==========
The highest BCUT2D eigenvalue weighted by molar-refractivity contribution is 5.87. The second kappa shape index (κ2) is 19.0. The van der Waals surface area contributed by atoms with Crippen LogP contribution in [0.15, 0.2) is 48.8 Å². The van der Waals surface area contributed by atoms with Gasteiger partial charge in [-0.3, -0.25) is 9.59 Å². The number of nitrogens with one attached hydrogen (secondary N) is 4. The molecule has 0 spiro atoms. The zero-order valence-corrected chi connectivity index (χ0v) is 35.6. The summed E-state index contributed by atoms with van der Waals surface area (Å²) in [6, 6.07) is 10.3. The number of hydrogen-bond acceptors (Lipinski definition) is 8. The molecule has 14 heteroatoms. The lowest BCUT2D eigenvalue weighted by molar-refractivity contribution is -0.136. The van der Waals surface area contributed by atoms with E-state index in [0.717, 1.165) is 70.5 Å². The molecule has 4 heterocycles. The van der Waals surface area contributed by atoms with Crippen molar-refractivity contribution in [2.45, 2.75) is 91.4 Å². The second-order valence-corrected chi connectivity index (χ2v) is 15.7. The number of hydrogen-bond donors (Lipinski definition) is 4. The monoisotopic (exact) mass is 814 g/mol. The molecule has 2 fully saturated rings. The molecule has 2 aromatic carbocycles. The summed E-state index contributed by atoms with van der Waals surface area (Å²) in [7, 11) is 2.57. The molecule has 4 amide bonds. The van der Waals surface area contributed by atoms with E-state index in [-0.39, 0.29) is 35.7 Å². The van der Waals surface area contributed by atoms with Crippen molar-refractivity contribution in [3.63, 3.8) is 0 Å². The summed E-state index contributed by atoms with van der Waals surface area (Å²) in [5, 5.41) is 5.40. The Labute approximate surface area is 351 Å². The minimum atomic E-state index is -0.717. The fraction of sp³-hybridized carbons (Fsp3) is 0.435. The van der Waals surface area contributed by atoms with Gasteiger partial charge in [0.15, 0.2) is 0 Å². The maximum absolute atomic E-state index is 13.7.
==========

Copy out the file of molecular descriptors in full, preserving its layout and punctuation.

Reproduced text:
The highest BCUT2D eigenvalue weighted by molar-refractivity contribution is 5.87. The second kappa shape index (κ2) is 19.0. The van der Waals surface area contributed by atoms with Crippen LogP contribution in [0.15, 0.2) is 48.8 Å². The van der Waals surface area contributed by atoms with Gasteiger partial charge in [-0.3, -0.25) is 9.59 Å². The number of nitrogens with one attached hydrogen (secondary N) is 4. The molecule has 0 spiro atoms. The zero-order valence-corrected chi connectivity index (χ0v) is 35.6. The summed E-state index contributed by atoms with van der Waals surface area (Å²) in [6, 6.07) is 10.3. The number of hydrogen-bond acceptors (Lipinski definition) is 8. The molecule has 14 heteroatoms. The lowest BCUT2D eigenvalue weighted by molar-refractivity contribution is -0.136. The van der Waals surface area contributed by atoms with E-state index in [0.717, 1.165) is 70.5 Å². The molecule has 4 heterocycles. The van der Waals surface area contributed by atoms with Crippen molar-refractivity contribution in [2.45, 2.75) is 91.4 Å². The second-order valence-corrected chi connectivity index (χ2v) is 15.7. The number of hydrogen-bond donors (Lipinski definition) is 4. The monoisotopic (exact) mass is 814 g/mol. The molecule has 2 fully saturated rings. The molecule has 2 aromatic carbocycles. The summed E-state index contributed by atoms with van der Waals surface area (Å²) in [7, 11) is 2.57. The molecule has 4 amide bonds. The van der Waals surface area contributed by atoms with E-state index in [-0.39, 0.29) is 35.7 Å². The van der Waals surface area contributed by atoms with Crippen molar-refractivity contribution in [3.63, 3.8) is 0 Å². The summed E-state index contributed by atoms with van der Waals surface area (Å²) in [5, 5.41) is 5.40. The Labute approximate surface area is 351 Å². The minimum atomic E-state index is -0.717. The fraction of sp³-hybridized carbons (Fsp3) is 0.435. The van der Waals surface area contributed by atoms with Gasteiger partial charge in [0.15, 0.2) is 0 Å². The maximum absolute atomic E-state index is 13.7.